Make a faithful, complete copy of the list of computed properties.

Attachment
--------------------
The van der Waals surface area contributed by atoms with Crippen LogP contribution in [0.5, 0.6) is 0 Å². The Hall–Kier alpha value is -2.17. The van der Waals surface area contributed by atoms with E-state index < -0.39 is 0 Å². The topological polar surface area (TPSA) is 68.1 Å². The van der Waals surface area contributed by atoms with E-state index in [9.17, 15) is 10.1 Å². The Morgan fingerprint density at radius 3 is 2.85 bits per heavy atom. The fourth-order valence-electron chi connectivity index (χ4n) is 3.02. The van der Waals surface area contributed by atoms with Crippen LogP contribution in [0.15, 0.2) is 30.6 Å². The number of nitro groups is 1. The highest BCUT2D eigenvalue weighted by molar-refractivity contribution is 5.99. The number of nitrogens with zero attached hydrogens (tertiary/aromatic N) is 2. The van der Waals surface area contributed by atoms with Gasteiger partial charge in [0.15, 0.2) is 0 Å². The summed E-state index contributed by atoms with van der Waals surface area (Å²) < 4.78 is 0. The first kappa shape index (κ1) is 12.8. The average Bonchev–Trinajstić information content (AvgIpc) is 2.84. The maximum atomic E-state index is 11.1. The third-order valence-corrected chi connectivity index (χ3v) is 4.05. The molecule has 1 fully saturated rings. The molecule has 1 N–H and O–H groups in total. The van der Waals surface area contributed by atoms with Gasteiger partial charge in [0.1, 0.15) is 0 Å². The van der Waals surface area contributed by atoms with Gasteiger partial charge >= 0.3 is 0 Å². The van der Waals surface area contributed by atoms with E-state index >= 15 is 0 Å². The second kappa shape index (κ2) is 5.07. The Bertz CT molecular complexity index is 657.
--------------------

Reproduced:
The van der Waals surface area contributed by atoms with Crippen LogP contribution in [0.5, 0.6) is 0 Å². The Hall–Kier alpha value is -2.17. The van der Waals surface area contributed by atoms with E-state index < -0.39 is 0 Å². The topological polar surface area (TPSA) is 68.1 Å². The van der Waals surface area contributed by atoms with E-state index in [9.17, 15) is 10.1 Å². The Morgan fingerprint density at radius 3 is 2.85 bits per heavy atom. The fourth-order valence-electron chi connectivity index (χ4n) is 3.02. The van der Waals surface area contributed by atoms with Crippen LogP contribution in [0.15, 0.2) is 30.6 Å². The number of nitro groups is 1. The highest BCUT2D eigenvalue weighted by molar-refractivity contribution is 5.99. The number of nitrogens with zero attached hydrogens (tertiary/aromatic N) is 2. The van der Waals surface area contributed by atoms with Gasteiger partial charge in [0.15, 0.2) is 0 Å². The summed E-state index contributed by atoms with van der Waals surface area (Å²) < 4.78 is 0. The first kappa shape index (κ1) is 12.8. The average Bonchev–Trinajstić information content (AvgIpc) is 2.84. The maximum atomic E-state index is 11.1. The third-order valence-corrected chi connectivity index (χ3v) is 4.05. The molecule has 1 fully saturated rings. The molecule has 1 N–H and O–H groups in total. The van der Waals surface area contributed by atoms with Gasteiger partial charge in [0.1, 0.15) is 0 Å². The van der Waals surface area contributed by atoms with Gasteiger partial charge >= 0.3 is 0 Å². The van der Waals surface area contributed by atoms with E-state index >= 15 is 0 Å². The second kappa shape index (κ2) is 5.07. The Bertz CT molecular complexity index is 657.